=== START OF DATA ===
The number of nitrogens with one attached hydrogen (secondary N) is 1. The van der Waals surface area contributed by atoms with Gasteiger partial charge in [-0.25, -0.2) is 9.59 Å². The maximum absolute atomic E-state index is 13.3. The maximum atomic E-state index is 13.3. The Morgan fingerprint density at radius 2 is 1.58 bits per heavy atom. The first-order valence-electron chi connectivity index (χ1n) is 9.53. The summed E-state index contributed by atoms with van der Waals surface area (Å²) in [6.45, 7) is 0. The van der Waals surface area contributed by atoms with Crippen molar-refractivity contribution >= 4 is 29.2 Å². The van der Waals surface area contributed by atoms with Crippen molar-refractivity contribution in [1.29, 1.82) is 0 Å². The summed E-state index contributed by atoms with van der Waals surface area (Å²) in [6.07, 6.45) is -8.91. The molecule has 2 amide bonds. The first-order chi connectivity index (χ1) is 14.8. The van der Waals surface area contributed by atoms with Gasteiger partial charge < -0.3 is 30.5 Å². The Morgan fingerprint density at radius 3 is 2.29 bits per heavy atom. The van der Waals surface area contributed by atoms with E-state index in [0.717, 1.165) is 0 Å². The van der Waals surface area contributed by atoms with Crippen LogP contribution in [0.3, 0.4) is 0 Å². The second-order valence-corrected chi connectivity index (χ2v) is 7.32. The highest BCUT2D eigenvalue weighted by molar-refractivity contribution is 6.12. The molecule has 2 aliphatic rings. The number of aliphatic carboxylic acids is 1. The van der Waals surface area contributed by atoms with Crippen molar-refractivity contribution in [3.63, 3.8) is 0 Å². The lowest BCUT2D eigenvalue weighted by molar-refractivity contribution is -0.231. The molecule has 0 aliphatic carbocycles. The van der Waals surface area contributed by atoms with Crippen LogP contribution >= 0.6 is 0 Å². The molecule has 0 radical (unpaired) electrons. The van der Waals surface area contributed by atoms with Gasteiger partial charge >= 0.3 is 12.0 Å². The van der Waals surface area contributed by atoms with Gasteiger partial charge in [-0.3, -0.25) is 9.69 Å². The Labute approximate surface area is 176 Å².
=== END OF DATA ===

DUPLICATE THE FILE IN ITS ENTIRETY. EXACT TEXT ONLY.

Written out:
The number of nitrogens with one attached hydrogen (secondary N) is 1. The van der Waals surface area contributed by atoms with Gasteiger partial charge in [-0.25, -0.2) is 9.59 Å². The maximum absolute atomic E-state index is 13.3. The maximum atomic E-state index is 13.3. The Morgan fingerprint density at radius 2 is 1.58 bits per heavy atom. The first-order valence-electron chi connectivity index (χ1n) is 9.53. The summed E-state index contributed by atoms with van der Waals surface area (Å²) in [6.45, 7) is 0. The van der Waals surface area contributed by atoms with Crippen molar-refractivity contribution >= 4 is 29.2 Å². The van der Waals surface area contributed by atoms with Crippen molar-refractivity contribution in [1.29, 1.82) is 0 Å². The summed E-state index contributed by atoms with van der Waals surface area (Å²) in [6.07, 6.45) is -8.91. The molecule has 2 amide bonds. The first-order chi connectivity index (χ1) is 14.8. The van der Waals surface area contributed by atoms with Gasteiger partial charge < -0.3 is 30.5 Å². The Morgan fingerprint density at radius 3 is 2.29 bits per heavy atom. The van der Waals surface area contributed by atoms with E-state index in [0.717, 1.165) is 0 Å². The van der Waals surface area contributed by atoms with Crippen LogP contribution in [0.3, 0.4) is 0 Å². The second-order valence-corrected chi connectivity index (χ2v) is 7.32. The highest BCUT2D eigenvalue weighted by molar-refractivity contribution is 6.12. The molecule has 2 aliphatic rings. The number of aliphatic carboxylic acids is 1. The van der Waals surface area contributed by atoms with Crippen molar-refractivity contribution in [3.63, 3.8) is 0 Å². The lowest BCUT2D eigenvalue weighted by molar-refractivity contribution is -0.231. The molecule has 0 aliphatic carbocycles. The van der Waals surface area contributed by atoms with Crippen LogP contribution >= 0.6 is 0 Å². The molecule has 0 radical (unpaired) electrons. The van der Waals surface area contributed by atoms with Gasteiger partial charge >= 0.3 is 12.0 Å². The van der Waals surface area contributed by atoms with Gasteiger partial charge in [-0.3, -0.25) is 9.69 Å². The Labute approximate surface area is 176 Å².